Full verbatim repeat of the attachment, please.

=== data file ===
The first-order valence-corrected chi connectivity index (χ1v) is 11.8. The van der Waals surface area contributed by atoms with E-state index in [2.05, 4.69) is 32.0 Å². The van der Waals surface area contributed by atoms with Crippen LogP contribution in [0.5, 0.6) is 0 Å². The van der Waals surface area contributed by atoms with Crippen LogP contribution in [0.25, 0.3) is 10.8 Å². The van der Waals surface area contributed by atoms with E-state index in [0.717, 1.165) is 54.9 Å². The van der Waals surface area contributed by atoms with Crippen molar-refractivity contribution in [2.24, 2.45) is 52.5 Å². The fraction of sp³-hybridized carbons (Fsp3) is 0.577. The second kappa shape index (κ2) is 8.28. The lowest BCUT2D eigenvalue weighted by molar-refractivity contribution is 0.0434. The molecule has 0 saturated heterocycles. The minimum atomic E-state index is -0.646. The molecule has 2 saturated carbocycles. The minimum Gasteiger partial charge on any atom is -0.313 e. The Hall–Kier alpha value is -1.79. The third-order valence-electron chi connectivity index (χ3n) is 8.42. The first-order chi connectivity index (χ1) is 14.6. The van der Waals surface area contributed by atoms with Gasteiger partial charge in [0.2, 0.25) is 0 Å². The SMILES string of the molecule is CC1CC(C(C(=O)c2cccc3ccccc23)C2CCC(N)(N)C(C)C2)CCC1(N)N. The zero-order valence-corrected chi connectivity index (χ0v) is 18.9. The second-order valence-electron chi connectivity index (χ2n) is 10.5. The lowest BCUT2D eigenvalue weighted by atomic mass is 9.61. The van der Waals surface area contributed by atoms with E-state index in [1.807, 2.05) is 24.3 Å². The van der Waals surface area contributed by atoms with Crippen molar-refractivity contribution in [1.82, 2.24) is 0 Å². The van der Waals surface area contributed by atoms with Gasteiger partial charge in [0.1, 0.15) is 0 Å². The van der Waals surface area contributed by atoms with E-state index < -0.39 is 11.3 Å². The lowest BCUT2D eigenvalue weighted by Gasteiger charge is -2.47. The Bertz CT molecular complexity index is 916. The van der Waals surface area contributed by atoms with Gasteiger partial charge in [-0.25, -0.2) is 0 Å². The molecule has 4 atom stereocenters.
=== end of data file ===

The first-order valence-corrected chi connectivity index (χ1v) is 11.8. The van der Waals surface area contributed by atoms with E-state index in [2.05, 4.69) is 32.0 Å². The van der Waals surface area contributed by atoms with Crippen LogP contribution in [0.5, 0.6) is 0 Å². The van der Waals surface area contributed by atoms with Crippen LogP contribution in [0.25, 0.3) is 10.8 Å². The van der Waals surface area contributed by atoms with E-state index in [0.717, 1.165) is 54.9 Å². The van der Waals surface area contributed by atoms with Crippen molar-refractivity contribution in [2.24, 2.45) is 52.5 Å². The fraction of sp³-hybridized carbons (Fsp3) is 0.577. The second kappa shape index (κ2) is 8.28. The lowest BCUT2D eigenvalue weighted by molar-refractivity contribution is 0.0434. The molecule has 0 saturated heterocycles. The minimum atomic E-state index is -0.646. The molecule has 2 saturated carbocycles. The minimum Gasteiger partial charge on any atom is -0.313 e. The Hall–Kier alpha value is -1.79. The third-order valence-electron chi connectivity index (χ3n) is 8.42. The first-order chi connectivity index (χ1) is 14.6. The van der Waals surface area contributed by atoms with Gasteiger partial charge in [0.2, 0.25) is 0 Å². The SMILES string of the molecule is CC1CC(C(C(=O)c2cccc3ccccc23)C2CCC(N)(N)C(C)C2)CCC1(N)N. The zero-order valence-corrected chi connectivity index (χ0v) is 18.9. The second-order valence-electron chi connectivity index (χ2n) is 10.5. The lowest BCUT2D eigenvalue weighted by atomic mass is 9.61. The van der Waals surface area contributed by atoms with E-state index in [1.807, 2.05) is 24.3 Å². The van der Waals surface area contributed by atoms with Crippen molar-refractivity contribution in [1.82, 2.24) is 0 Å². The van der Waals surface area contributed by atoms with Gasteiger partial charge in [0.1, 0.15) is 0 Å². The van der Waals surface area contributed by atoms with E-state index < -0.39 is 11.3 Å². The lowest BCUT2D eigenvalue weighted by Gasteiger charge is -2.47. The Bertz CT molecular complexity index is 916. The van der Waals surface area contributed by atoms with Gasteiger partial charge in [-0.25, -0.2) is 0 Å². The molecule has 4 atom stereocenters.